Why do I care about these issues? Why should anyone listen to what I have to say? What makes my commentary valid?

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To shush or not to shush

Posted by Philip on 2 September 2010, 6:30 pm in , , , , ,

This Blog was posted on Diversityworks Peer Support Network on behalf of Andrea Ford, CEO/Service Leader of Children’s Autism Foundation and mother of 3.

boy with finger on mouth going shush

In our family we have a No shushing rule. Many people wonder how we manage this and why I would set myself up in this situation. I would like to share the reasons for this in the interests of promoting the value of every child’s contribution, no matter how unique.

I have three sons. They are each unique individuals who I hope will grow up with self confidence, a positive self image, a sense of belonging and feel valued within their family, community and other roles. I intend to provide my parenting support with these goals in mind.

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Changing gear – it’s all about the clutch

Posted by Philip on 30 August 2010, 4:52 pm in , , , , ,

Diagram of a clutch

I’ve been going like the clappers for the last week, trying to complete an application to Creative New Zealand to record some music to add to my creative repertoire. Getting quotes and references, writing philosophies and budgets, creating plans and rationales. I have been writing and rewriting, questioning my motives for wanting to do this, feeling anxious that my 890 Facebook friends and 325 Twitter followers won’t like my stuff and wondering if what I do is good enough to be funded anyway.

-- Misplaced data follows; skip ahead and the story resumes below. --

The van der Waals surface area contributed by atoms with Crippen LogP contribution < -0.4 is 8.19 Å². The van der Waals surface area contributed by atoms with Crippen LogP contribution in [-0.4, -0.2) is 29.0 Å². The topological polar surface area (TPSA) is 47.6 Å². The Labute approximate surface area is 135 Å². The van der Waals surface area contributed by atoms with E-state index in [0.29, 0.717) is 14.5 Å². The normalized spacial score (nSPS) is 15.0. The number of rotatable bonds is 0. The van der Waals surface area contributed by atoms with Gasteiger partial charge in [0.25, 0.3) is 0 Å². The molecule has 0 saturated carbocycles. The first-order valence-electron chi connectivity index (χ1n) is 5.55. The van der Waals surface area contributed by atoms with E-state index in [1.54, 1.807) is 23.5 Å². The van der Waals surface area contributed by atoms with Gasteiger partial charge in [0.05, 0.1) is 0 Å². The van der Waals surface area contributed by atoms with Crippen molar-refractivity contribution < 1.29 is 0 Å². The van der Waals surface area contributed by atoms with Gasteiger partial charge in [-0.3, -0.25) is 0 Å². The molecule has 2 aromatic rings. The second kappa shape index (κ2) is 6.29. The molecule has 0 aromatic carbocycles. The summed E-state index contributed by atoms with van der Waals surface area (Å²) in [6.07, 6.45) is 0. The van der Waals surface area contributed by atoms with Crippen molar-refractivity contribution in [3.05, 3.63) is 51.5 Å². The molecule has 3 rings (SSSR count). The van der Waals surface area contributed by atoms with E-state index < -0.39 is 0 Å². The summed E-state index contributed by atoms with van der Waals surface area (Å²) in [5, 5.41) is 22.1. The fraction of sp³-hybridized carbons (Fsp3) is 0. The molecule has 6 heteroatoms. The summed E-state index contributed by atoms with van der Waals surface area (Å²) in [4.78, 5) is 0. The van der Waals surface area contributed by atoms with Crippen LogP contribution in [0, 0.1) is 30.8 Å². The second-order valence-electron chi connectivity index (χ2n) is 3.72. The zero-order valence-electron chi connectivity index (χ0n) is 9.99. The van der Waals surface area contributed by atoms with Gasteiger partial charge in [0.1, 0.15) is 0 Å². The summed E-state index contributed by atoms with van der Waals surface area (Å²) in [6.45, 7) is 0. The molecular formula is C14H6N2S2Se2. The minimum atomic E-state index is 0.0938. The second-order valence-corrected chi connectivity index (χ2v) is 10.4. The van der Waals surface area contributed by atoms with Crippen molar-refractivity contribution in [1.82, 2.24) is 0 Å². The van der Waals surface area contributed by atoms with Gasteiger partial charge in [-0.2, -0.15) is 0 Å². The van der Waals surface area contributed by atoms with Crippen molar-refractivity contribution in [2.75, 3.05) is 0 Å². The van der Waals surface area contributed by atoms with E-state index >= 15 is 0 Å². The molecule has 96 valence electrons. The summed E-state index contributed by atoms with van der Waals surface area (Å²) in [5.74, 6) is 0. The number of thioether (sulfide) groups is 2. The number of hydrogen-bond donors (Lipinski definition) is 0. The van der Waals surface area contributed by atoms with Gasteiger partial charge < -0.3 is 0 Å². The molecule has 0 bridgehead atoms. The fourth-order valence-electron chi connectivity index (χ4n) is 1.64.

Then I got an email from an arts advisor:

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[Updated] Apple box or fruit bowl - the future of special education

Posted by Philip Patston on 26 July 2010, 12:00 am in , , , , , ,

This is the address I made to a forum on the Review of Special Education. The first story is an old legend of the Sioux Nation; the continuation is my own, inspired by the first.

The Creator gathered all of Creation and said, “I want to hide something from the humans until they are ready for it. It is the realisation that they create their own reality.”

The eagle said, “Give it to me, I will take it to the moon.”

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For crying out loud, let's not get emotional

Posted by Philip Patston on 23 March 2010, 9:14 am in , ,

"What do you call an Irish Catholic priest? No better than the rest."

Written for 3news.co.nz | 23 March 2010

Catholic priests have been at it again, this time in Ireland, which of course begs for a joke:

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Diversity and intercultural competence – nature or nurture?

Posted by Philip Patston on 23 March 2010, 6:57 am in , ,

(This post is adapted from email correspondence.)

A Facebook friend contacted me recently about an essay he was writing at University about intercultural competence. He figured I was the local expert on diversity issues, so was wondering if he could get some help.

In his essay he was trying to show that, when a person finds themselves to be in a minority, (be it through race, sexual orientation, or ability level), they are better equipped to handle intercultural situations because they are more likely to understand the nature of diversity.